From a book I’m currently reading:

“Initially the community may welcome us warmly – even overwhelmingly. But in every culture the newcomer is still exactly that – and newcomers by definition don’t fit in yet. Our basic position in the new community is one of statuslessness. We carry knowledge from past experiences – often including special knowledge of people, places and proceses – but none of that knowledge has use in this new place. No one knows about our history, abilities, talents, normal responses, accomplishments, or areas of expertise. Sometimes it seems they don’t care. Soon we question whether our achievements in the previous setting were as significant as we thought. […] Even with an initial warm welcome, we may discover it’s not as easy as we thought it would be to make close friends. Circles of relationships among our new acquaintances are already well defined, and most people aren’t looking to fill a vacant spot in such a circle.”

More here.

5 thoughts on “Newcomer

  1. rasman1978 April 14, 2008 / 11:49 am

    I lived in my birth country for my first 20 years, and I can definitely relate to a lot of that TCK information. Thanks for bringing this topic to my attention.


  2. V-Grrrl April 16, 2008 / 2:57 am

    My husband was born in the Congo to Belgian parents, lost his dad in the unrest after the first Congolese revolution, and then had his Belgian mother re-marry an American who worked for the U.S. State Department. He subsequently lived in Greece, Algeria, and Turkey before coming to live in the U.S. as a teenager.

    He attended French schools, American schools, British schools, Catholic schools as a child. Eventually his parents sent him to a military boarding school as a teen.

    When his family came to live in America, it fell apart. Big problems internally and externally. While he and his siblings are very close in age, they have never been close emotionally or as a family (there’s only a year between each of the first three kids, then four years later, the last child was born). It’s hard to believe they were raised together.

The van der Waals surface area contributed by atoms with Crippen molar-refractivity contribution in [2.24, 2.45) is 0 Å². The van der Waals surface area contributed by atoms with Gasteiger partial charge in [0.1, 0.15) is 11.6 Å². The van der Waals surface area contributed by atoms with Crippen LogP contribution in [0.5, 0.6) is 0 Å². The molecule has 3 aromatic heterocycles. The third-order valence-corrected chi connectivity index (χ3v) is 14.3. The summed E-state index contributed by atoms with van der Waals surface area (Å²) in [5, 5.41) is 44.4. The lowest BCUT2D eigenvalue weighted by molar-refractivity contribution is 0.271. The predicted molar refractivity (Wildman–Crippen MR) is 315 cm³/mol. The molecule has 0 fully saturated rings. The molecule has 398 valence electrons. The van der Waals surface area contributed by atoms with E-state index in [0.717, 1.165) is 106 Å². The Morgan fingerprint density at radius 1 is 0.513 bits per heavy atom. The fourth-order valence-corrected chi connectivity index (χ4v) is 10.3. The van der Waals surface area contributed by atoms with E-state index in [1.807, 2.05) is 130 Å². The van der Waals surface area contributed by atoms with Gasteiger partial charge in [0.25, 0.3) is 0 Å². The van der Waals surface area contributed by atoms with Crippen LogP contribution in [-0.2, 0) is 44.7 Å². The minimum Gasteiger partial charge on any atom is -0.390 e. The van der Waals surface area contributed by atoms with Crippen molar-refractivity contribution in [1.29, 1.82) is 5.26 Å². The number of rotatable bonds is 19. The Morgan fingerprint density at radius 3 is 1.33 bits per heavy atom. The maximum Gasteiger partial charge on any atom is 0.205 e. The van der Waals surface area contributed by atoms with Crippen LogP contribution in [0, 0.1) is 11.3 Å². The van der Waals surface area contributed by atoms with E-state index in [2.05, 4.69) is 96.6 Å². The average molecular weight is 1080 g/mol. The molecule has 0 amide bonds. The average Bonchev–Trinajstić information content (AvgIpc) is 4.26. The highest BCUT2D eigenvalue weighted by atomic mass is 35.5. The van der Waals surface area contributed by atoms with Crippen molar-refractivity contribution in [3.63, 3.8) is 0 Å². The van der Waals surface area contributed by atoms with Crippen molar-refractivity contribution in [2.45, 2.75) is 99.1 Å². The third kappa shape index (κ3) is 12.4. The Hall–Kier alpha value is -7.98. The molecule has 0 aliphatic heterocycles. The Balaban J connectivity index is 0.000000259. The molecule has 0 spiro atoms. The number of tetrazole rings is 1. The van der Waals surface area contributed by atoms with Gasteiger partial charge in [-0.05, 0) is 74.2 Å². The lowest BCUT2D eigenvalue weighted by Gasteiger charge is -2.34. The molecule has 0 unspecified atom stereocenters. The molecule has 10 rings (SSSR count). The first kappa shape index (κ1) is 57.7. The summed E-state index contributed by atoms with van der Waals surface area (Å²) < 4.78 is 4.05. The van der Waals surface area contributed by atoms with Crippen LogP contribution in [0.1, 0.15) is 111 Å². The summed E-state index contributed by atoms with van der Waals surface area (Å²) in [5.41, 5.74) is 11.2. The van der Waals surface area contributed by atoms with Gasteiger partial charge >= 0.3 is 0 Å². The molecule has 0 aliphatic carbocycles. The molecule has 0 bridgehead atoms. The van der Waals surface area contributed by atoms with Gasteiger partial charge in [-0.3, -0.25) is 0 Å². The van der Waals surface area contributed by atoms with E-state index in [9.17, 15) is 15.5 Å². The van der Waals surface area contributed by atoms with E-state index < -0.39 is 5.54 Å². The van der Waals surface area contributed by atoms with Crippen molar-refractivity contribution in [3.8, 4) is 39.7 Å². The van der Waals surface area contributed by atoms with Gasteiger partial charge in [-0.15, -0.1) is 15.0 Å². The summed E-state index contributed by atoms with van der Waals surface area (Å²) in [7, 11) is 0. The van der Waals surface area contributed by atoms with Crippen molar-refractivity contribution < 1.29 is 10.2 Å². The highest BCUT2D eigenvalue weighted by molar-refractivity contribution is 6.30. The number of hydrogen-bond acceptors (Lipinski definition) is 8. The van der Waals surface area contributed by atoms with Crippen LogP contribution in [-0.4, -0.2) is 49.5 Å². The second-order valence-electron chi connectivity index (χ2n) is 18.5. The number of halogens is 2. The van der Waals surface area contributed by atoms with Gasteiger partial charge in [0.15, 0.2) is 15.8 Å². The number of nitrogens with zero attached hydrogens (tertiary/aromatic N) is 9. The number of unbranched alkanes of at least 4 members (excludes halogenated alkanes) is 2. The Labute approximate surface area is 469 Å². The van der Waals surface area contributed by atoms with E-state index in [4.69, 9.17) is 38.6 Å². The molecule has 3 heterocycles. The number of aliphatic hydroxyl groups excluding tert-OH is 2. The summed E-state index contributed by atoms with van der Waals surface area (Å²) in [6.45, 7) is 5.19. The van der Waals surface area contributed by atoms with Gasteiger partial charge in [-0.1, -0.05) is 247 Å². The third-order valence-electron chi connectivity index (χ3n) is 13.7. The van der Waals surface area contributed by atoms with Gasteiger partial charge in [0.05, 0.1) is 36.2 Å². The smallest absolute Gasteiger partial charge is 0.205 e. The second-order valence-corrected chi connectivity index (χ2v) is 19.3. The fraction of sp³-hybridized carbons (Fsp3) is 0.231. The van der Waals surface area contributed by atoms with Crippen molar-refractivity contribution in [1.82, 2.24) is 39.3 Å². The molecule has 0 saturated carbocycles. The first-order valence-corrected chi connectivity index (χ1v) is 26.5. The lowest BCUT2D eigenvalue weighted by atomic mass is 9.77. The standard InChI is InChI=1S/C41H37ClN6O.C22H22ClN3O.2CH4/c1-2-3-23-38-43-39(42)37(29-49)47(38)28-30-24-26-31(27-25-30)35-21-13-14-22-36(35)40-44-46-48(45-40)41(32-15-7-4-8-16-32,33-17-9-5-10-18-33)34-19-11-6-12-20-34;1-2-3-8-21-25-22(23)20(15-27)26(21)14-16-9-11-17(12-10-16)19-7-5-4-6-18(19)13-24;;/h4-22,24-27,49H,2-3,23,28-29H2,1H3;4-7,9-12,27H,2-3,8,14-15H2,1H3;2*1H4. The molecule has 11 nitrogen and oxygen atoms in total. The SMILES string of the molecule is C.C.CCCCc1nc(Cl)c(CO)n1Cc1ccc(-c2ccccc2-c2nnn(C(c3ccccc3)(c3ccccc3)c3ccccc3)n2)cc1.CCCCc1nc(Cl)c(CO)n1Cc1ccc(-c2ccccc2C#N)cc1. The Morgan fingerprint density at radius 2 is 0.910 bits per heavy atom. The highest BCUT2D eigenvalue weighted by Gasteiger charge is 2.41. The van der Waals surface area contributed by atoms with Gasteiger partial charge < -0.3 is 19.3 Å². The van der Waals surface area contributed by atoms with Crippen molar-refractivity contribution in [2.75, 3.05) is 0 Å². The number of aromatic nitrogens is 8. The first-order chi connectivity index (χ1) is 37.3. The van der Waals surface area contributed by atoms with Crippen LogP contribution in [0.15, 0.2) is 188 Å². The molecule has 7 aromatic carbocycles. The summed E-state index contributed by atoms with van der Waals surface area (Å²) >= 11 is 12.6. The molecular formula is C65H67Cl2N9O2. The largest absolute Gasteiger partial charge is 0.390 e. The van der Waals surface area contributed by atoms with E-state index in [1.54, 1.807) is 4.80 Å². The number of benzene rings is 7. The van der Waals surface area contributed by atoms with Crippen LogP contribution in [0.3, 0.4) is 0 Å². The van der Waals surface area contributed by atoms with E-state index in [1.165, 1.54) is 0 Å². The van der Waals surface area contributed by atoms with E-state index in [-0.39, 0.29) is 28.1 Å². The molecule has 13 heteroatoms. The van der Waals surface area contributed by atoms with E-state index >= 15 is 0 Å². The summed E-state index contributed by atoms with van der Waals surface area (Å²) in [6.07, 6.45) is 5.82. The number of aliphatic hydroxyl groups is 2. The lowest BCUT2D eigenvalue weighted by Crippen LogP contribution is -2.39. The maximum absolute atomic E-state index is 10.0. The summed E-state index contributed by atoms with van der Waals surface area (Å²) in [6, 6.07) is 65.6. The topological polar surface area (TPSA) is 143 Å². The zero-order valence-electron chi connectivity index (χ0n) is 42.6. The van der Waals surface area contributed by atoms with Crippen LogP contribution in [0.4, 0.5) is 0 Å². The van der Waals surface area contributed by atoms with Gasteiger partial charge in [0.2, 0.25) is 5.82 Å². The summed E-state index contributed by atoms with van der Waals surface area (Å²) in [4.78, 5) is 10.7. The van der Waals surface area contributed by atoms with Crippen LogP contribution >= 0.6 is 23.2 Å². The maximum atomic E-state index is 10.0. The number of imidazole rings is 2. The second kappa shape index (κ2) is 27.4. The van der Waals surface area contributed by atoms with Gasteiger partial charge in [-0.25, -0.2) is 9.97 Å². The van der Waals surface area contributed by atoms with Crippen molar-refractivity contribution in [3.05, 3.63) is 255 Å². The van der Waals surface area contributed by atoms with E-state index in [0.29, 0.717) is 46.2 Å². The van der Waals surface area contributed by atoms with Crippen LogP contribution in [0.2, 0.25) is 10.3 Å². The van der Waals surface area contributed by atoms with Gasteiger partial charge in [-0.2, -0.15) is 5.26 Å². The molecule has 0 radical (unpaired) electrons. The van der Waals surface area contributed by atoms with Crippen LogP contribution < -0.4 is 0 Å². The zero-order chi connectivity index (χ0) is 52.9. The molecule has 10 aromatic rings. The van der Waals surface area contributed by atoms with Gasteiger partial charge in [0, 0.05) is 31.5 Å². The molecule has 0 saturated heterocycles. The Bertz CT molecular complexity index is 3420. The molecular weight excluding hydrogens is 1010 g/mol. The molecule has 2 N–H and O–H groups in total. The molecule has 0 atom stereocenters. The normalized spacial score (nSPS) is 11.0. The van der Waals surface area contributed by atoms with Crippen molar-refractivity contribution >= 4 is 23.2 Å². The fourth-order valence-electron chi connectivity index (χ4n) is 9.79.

When I lived in Belgium, my children attended school with American military families. The thing that amazed me the most about those families, some of which has been in Belgium for five or more years, was how insulated they were. They socialized exclusively with each other, they meticulously duplicated American sports leagues, traditions, and activities, shopped from military commissaries and exchanges (even if they had to drive to Germany to do it), and lived in a bubble. It was weird to me to observe this and it seemed suffocating.


  3. simonlitton April 16, 2008 / 8:13 am

    While I can perfectly understand missing your home culture and wanting to keep in touch with it – especially if you’re a trailing spouse or child and it wasn’t necessarily your idea to move – I find it bizarre that someone can want to have nothing whatsoever to do with the country in which they find themselves. Expats in Brussels do it too; watching only the BBC, reading only British papers and shopping only at Stonemanor, as if in deep denial about the fact that they’re not living in Kent any more.


  4. rasman1978 April 16, 2008 / 8:46 am

    Non-integration is what causes most immigration fears, I think. When Pakistani expats take over a neighborhood and turn it into a little pocket of their own country, it’s somehow not as cute as when the Chinese do it. It’s a natural human tendency to stay with the people that are perceived to be most like you. With a sufficient number of your own compatriots around, it’s really hard to venture away into the sea surrounding your island.


  5. simonlitton April 16, 2008 / 9:02 am

    “people that are perceived to be most like you” – that “perceived” is the problem. Once you get over the fact that people in your host country talk funny and eat weird food, you often find that you have as much in common with them, if not more, than with the average person from your home culture.
    As for Chinese pockets being cute, I’d take Brick Lane over Chinatown any day.


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